About 6 or 7 lanes of it to be more precise. It made London seem free flowing. We crawled along for what seemed like hours but was in fact about an hour and a half. We amused ourselves by watching the odd crazy driver cutting in and out of the queues to try to get on faster, they rarely succeeded though. It was gridlock.
Note to self - don't drive out of Los Angeles on a Friday night again. Most people did tell us that it was bad most of the time though.
Anyway, eventually we snaked our way across the northern part of Los Angeles back towards the border with Nevada. It was six hours driving before we stopped for the night.
We did have a slight reprieve by stopping off for a burger at one of the many US burger chains. The one we ate in was called Carl's Jr. There were so many options it was quite overwhelming.
Here's the price list.
Only joking. This was a vintage sign on the wall. The burgers were nice, but it was scary when you checked out the amount of calories. Never mind, you only live once.
This burger bar was on the old Route 66 which we followed for a while, but it was starting to get dark so we weren't able to actually see much. All we knew is that we had to drive through some mountains and then think about where we were going to stop that night. OH was all for parking up somewhere on a quiet street, but I wasn't particularly happy about this as I was concerned it might be against state laws and there was the security element to consider. In the end we stumbled across this campsite at about 9.30 pm and I was so relieved.
It was right by the freeway, but it didn't matter. We hooked up and got a good night's sleep. The next morning we had chance to explore a bit more. It had a great little shop where you could swap books, which I did, a laundry that was even cheaper than the last one I'd used, a swimming pool and games room with table tennis. It even had a little children's play area with a wagon pulled by little horses and a little log cabin. I had to take a photo or two.
You could camp here, park your van or even stay in a log cabin yourself, like this one. We saw these in a couple of other places too. It was a great little site.
Unfortunately, we didn't have time to go for a dip in the pool on this occasion, as we still had a long drive ahead of us to get close enough to the Grand Canyon to visit the next day, our last full day in the van, so we left and continued on our journey.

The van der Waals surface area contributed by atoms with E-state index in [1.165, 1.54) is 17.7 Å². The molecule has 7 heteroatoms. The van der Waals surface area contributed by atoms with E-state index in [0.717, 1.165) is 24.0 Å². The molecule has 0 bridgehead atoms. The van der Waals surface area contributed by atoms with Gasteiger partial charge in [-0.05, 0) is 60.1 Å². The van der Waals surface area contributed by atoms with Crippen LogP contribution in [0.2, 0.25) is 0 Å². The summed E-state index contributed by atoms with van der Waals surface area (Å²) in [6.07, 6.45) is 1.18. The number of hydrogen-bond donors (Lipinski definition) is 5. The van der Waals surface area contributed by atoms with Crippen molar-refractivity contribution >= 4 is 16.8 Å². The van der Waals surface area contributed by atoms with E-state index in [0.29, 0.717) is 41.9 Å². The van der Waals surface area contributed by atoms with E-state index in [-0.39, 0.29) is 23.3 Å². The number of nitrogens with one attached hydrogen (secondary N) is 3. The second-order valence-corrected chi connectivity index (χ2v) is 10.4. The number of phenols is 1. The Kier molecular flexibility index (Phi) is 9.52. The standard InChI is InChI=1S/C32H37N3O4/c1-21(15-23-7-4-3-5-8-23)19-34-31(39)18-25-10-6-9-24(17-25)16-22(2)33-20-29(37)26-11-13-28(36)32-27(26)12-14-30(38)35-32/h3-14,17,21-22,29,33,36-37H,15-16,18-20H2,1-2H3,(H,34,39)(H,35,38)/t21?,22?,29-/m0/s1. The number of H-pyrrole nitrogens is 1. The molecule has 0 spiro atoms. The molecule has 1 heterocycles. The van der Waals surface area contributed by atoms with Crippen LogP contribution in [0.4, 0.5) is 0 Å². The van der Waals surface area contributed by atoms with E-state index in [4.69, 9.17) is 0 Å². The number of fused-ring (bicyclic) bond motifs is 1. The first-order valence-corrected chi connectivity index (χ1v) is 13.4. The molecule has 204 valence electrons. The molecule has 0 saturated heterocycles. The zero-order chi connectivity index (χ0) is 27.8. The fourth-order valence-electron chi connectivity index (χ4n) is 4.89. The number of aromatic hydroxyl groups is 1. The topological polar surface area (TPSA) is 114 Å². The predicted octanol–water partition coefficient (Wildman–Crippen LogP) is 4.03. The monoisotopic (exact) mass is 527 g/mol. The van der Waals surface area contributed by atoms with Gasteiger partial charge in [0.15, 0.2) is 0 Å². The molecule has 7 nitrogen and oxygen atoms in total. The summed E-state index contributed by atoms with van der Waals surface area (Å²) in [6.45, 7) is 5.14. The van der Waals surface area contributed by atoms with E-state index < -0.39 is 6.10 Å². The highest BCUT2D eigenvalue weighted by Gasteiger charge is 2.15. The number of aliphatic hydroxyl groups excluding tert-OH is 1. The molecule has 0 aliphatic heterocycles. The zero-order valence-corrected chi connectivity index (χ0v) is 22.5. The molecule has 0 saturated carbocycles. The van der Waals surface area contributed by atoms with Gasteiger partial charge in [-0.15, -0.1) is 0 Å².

By 4pm that day we had reached Kingman, where we were spending the night at another site. As it had a pool we headed straight there when we arrived. After about half an hour in the pool a storm started with thunder and lightening. Needless to say we didn't stay in the pool for long and headed back to the van where OH got the BBQ working for us to cook our dinner.
The following day and the weather seemed to have cleared, but because of an emergency the pool was opening later and we couldn't have another swim which was disappointing. It was Sunday, our last full day in the van, we were back in the desert and we were going to visit the Grand Canyon, but not before stopping off in a little place called Chloride, a ghost town. With a name like that you just had to take a look.
We got to Chloride at 10am and there wasn't a lot open to be honest. Just a bar and a store. It was a great little place. Here's a picture of some of the stores in the town, namely the Post Office and an antiques store. Apparently, about 200 people lived in the area surrounding the town (a much reduced population from when it had been a busy mining area many years before) and everyone had a post office box at the Post Office and came in to collect mail, so it was the hub of the area.
It was so quaint. A bit of a tourist spot. They even had gunfights for the tourists, we were in the Wild West of course, but we'd just missed out by a day.
Whilst I explored the Cactus garden/museum which told you about all the native cacti that could be found in the desert
OH and Little Bird headed into Digger Dave's bar for an ice cream and homemade lemonade.
I joined them a little while later. The lemonade was lovely and the bar was just jam packed full of all kinds of American ephemera and memorabilia, plus it had a great Juke box with albums on it and I had fun sifting through and playing some personal favourites such as Journey and the Eagles.
I particularly liked these Elvis sideburns hung on the wall. Classic.
Dave himself was a character. We chatted to him for a while and it turned out he was originally a New Yorker. He'd come to the area to work, had bought the bar and been there for the last 3-4 years. He liked the desert climate. We did too.
After our interesting refreshment stop, the bill was only $8 for 3 lemonades plus two refills, two ice creams, and a numerous songs on the juke box . Plus we took some silly photos using the saddle and stetsons in the bar. An absolute bargain.
In my next post we finally reach the Grand Canyon and it gets a whole post to itself.